We are one of the lucky States. About half the jobs in America have been created in my State in the last 5 years or so. We are fortunate because when it comes to small businesses we are depending upon to create jobs, we asked this very simple question: How can we make it easier for them to create jobs? How can we make it easier for them to start a business? Unfortunately, the message emanating from Washington seems to be--in so many words--how can we make it harder? How can we increase the unpredictability of their investment?

After talking to Steve Mayo, maybe President Obama would like to talk to Diane LaBleu. Diane is a breast cancer survivor in Austin, TX. Diane was creative enough to invent a clothing accessory to help women recovering from a mastectomy. The accessory is known as a Pink Pocket, and it is now being used by women around the world from Austin to Australia.

The story of Pink Pockets demonstrates the power of a great idea. Diane identified a problem facing breast cancer survivors. She came up with a brilliant solution, something nobody else had thought of before. The remarkable success of her invention is a testament to her creativity and her hard work.

The government was not responsible for the success of Pink Pockets or Mayo Furniture. Far from it. Many times all these small businesses want is for government to get out of their way, off their back, and out of their
pocket so they can do what they do best.

The government was also not responsible for the success of STS Coatings, a construction company based in the San Antonio area. The founder of STS Coatings, Cayce Kovacs, reports that she and her husband cashed in their savings to launch their business, which now has annual sales totaling more than $3 million. As Ms. Kovacs recently said:

We were the ones sweating bullets over processing orders and paying our bills, making payroll--not the government. The government did nothing to help my business.

You know who else can say that? Another extraordinary Texan named Frank Scantlin, who founded Sunbelt Machine Works in Stafford, TX, near Houston, some 34 years ago. Frank tells a story that as a child he was so poor he sometimes couldn't even afford to buy shoes, and he had to quit school in the ninth grade in order to support his family. This is a quintessential American success story. Frank persevered and went on to create a business that now has almost 60,000 square feet of workspace and employs 90 people.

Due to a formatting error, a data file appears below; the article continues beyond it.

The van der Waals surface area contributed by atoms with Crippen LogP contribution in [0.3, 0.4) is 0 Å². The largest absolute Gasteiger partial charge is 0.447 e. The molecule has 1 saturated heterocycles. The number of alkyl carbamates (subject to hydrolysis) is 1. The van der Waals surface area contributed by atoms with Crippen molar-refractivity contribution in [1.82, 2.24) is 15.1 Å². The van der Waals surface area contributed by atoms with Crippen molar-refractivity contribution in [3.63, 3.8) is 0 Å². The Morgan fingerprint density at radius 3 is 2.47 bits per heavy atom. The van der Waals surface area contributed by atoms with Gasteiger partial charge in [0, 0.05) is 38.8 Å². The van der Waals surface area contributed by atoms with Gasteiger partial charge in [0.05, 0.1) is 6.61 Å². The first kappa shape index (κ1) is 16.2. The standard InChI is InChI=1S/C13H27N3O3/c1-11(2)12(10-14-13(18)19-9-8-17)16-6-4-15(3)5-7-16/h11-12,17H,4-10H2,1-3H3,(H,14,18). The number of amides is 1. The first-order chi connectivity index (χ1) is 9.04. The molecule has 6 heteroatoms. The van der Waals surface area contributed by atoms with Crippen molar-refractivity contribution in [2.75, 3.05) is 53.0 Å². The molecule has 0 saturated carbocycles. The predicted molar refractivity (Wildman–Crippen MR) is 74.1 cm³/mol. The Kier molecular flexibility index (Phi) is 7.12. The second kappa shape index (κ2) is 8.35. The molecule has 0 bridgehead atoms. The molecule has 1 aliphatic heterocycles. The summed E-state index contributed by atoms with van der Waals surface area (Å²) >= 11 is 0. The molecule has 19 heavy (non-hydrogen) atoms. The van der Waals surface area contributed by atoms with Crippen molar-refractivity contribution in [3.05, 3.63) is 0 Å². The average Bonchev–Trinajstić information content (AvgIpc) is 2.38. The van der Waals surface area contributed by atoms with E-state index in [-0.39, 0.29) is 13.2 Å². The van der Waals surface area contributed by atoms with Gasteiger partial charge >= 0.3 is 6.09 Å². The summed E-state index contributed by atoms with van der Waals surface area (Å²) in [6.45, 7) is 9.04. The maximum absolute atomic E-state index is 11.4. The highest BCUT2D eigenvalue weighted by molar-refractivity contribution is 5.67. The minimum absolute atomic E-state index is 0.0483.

All these stories epitomize the American dream that has enticed immigrants from around the world to take a risk, leave everything they had behind, and come and make America their home. We were the one place in the world where they knew if they were willing to work hard and save, that hard work could be rewarded by success.

In the meantime, those of us who depend on those small businesses to create those jobs and prosperity could benefit as well. The owners of Sunbelt, STS Coatings, Pink Pockets, and Mayo Furniture understand their success was not inevitable, and it sure was not guaranteed by the Federal Government. They had to take the hard risks, they had to work overtime, and they had to overcome challenges that many times the government put in their way. In the end, as in so many great American success stories, their hard work and ingenuity paid off. They can, not government, declare with confidence that ``I built this.''

My office has received more than 250 of these stories since President Obama gave his speech in Roanoke. They are the type of stories that have made our country the beacon of prosperity and entrepreneurial energy for so many years. As one Texas business owner put it: ``Rugged individualism is alive and well in the United States.'' I hope we remember that, and I hope the President of the United States remembers that as well.

I yield the floor and note the absence of a quorum.